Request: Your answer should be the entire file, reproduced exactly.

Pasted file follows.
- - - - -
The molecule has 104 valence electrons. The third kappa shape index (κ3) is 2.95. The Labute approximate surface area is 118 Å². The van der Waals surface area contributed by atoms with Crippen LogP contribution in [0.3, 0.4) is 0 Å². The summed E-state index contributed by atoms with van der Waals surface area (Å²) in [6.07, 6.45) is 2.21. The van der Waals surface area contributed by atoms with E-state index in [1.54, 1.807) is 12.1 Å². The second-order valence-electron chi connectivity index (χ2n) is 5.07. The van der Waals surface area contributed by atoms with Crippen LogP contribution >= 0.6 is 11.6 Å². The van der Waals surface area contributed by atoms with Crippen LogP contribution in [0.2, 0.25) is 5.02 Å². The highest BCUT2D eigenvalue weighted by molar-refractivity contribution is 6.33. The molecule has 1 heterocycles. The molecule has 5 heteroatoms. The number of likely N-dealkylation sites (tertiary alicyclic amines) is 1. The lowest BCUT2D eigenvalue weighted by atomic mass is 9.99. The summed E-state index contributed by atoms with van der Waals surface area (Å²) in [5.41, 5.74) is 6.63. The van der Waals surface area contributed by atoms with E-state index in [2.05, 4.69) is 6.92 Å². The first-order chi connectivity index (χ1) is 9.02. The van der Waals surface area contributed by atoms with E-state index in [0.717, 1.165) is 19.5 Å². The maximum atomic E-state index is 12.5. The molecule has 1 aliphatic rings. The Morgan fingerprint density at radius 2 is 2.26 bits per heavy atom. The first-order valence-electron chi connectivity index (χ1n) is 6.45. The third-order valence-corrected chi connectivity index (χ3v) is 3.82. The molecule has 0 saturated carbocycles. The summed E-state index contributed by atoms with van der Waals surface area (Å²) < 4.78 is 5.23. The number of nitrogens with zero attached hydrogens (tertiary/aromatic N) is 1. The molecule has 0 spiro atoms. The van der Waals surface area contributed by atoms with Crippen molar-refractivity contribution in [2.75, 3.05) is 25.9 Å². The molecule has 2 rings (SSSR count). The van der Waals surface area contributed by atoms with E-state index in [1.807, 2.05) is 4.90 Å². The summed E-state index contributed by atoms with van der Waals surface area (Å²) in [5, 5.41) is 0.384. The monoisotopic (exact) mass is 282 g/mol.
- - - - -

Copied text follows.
The molecule has 104 valence electrons. The third kappa shape index (κ3) is 2.95. The Labute approximate surface area is 118 Å². The van der Waals surface area contributed by atoms with Crippen LogP contribution in [0.3, 0.4) is 0 Å². The summed E-state index contributed by atoms with van der Waals surface area (Å²) in [6.07, 6.45) is 2.21. The van der Waals surface area contributed by atoms with E-state index in [1.54, 1.807) is 12.1 Å². The second-order valence-electron chi connectivity index (χ2n) is 5.07. The van der Waals surface area contributed by atoms with Crippen LogP contribution >= 0.6 is 11.6 Å². The van der Waals surface area contributed by atoms with Crippen LogP contribution in [0.2, 0.25) is 5.02 Å². The highest BCUT2D eigenvalue weighted by molar-refractivity contribution is 6.33. The molecule has 1 heterocycles. The molecule has 5 heteroatoms. The number of likely N-dealkylation sites (tertiary alicyclic amines) is 1. The lowest BCUT2D eigenvalue weighted by atomic mass is 9.99. The summed E-state index contributed by atoms with van der Waals surface area (Å²) in [5.41, 5.74) is 6.63. The van der Waals surface area contributed by atoms with E-state index in [2.05, 4.69) is 6.92 Å². The first-order chi connectivity index (χ1) is 9.02. The van der Waals surface area contributed by atoms with E-state index in [0.717, 1.165) is 19.5 Å². The maximum atomic E-state index is 12.5. The molecule has 1 aliphatic rings. The Morgan fingerprint density at radius 2 is 2.26 bits per heavy atom. The first-order valence-electron chi connectivity index (χ1n) is 6.45. The third-order valence-corrected chi connectivity index (χ3v) is 3.82. The molecule has 0 saturated carbocycles. The summed E-state index contributed by atoms with van der Waals surface area (Å²) < 4.78 is 5.23. The number of nitrogens with zero attached hydrogens (tertiary/aromatic N) is 1. The molecule has 0 spiro atoms. The van der Waals surface area contributed by atoms with Crippen molar-refractivity contribution in [2.75, 3.05) is 25.9 Å². The molecule has 2 rings (SSSR count). The van der Waals surface area contributed by atoms with E-state index in [1.807, 2.05) is 4.90 Å². The summed E-state index contributed by atoms with van der Waals surface area (Å²) in [5, 5.41) is 0.384. The monoisotopic (exact) mass is 282 g/mol.